When someone is struggling with their mental wellbeing, we all want to help. When that person is a work colleague, however, it can pose another challenge to an already difficult situation. Here, we look at some of the ways you can help a workmate through a tough time.
Our relationship with our work colleagues is a funny one. On one hand, we spend upwards of eight hours a day (typically) sitting with them, talking about what did last night, what we’re going to do tonight and what we have for lunch. Some of us might even go for a glass of the house white or a pint at the pub around the corner with them as we welcome the end of another work week. And on the other hand, for many of us, once we’re out of the office, our work colleagues won’t come to mind. Our interactions are strictly confined to office hours.
Our relationship with mental health isn’t such a funny thing. In fact, it can be really hard to think about, to talk about, or to do anything about, really. And it can be even harder dealing with it in the workplace, whether you work on a building site, hospital ward or the corner office.
Sometimes, it’s pretty easy to spot when a colleague is having a hard time, and other times, the signs are more subtle – absent-minded about deadlines, withdrawn in meetings, more confrontational with other members of the team, skipped lunches, extended bathroom breaks…
It can feel daunting to approach the subject of mental health at the best of times, so bringing it up with a work colleague can feel especially daunting or uncomfortable. You want to help them how you can, but you don’t want to overstep professional and personal boundaries.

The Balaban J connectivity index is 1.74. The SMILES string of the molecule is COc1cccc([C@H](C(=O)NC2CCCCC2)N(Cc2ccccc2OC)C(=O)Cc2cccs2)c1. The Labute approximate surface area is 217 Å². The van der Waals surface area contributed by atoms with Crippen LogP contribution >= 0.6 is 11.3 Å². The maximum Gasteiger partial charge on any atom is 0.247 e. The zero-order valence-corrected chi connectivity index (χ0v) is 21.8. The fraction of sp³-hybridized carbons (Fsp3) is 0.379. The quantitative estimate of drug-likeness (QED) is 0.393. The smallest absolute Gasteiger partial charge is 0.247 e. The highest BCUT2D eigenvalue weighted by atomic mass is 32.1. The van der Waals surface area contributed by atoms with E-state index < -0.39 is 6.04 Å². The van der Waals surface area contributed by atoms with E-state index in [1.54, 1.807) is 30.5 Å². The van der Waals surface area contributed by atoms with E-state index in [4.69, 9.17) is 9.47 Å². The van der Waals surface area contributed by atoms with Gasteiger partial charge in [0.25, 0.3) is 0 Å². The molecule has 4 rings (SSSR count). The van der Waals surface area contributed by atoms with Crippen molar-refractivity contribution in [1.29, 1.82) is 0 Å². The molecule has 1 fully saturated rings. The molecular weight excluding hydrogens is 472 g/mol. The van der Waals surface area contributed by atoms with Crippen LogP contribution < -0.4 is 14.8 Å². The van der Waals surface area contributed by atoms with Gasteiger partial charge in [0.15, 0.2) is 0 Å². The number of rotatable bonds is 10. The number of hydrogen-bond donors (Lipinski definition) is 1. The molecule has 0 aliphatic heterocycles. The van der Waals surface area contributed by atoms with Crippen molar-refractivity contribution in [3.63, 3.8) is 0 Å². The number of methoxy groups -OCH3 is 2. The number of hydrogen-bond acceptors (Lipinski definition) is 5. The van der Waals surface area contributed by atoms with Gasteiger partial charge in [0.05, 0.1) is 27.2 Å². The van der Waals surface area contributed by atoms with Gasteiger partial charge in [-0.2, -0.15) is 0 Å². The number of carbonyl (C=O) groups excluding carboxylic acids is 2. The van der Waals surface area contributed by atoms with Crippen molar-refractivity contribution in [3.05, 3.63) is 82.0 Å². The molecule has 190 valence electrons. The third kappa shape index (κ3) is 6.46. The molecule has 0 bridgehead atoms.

The first step in dealing with a colleague’s mental wellbeing is to determine if your relationship allows for you to bring it up. If you have a familiar relationship with a co-worker, it’s likely that you can approach the conversation and it will be well-received. They might even be grateful that you initiated a conversation that allowed them to talk about what’s going on
If, however, the person is senior to you or you don’t have that working friendship, you may wish to consider discussing the issue with a member of management, who can deal with it in a more peer-to-peer capacity.
We asked Natasha Devon MBE, co-founder of our Where’s Your Head At campaign, for her top tips on how to have a potentially difficult mental health conversation at work:
Change the environment.
If you can, get out of the office to have your talk. Finding a coffee shop or local park to walk around can help relax the situation, and make your colleague feel in a better position to open up. There’s also evidence that should-to-should communication (like walking next to each other) is better than face-to-face conversations, which can be felt as more intense and scrutinising. Changing the environment and doing an activity (like getting coffee) also means that when silences happen, they won’t feel as awkward.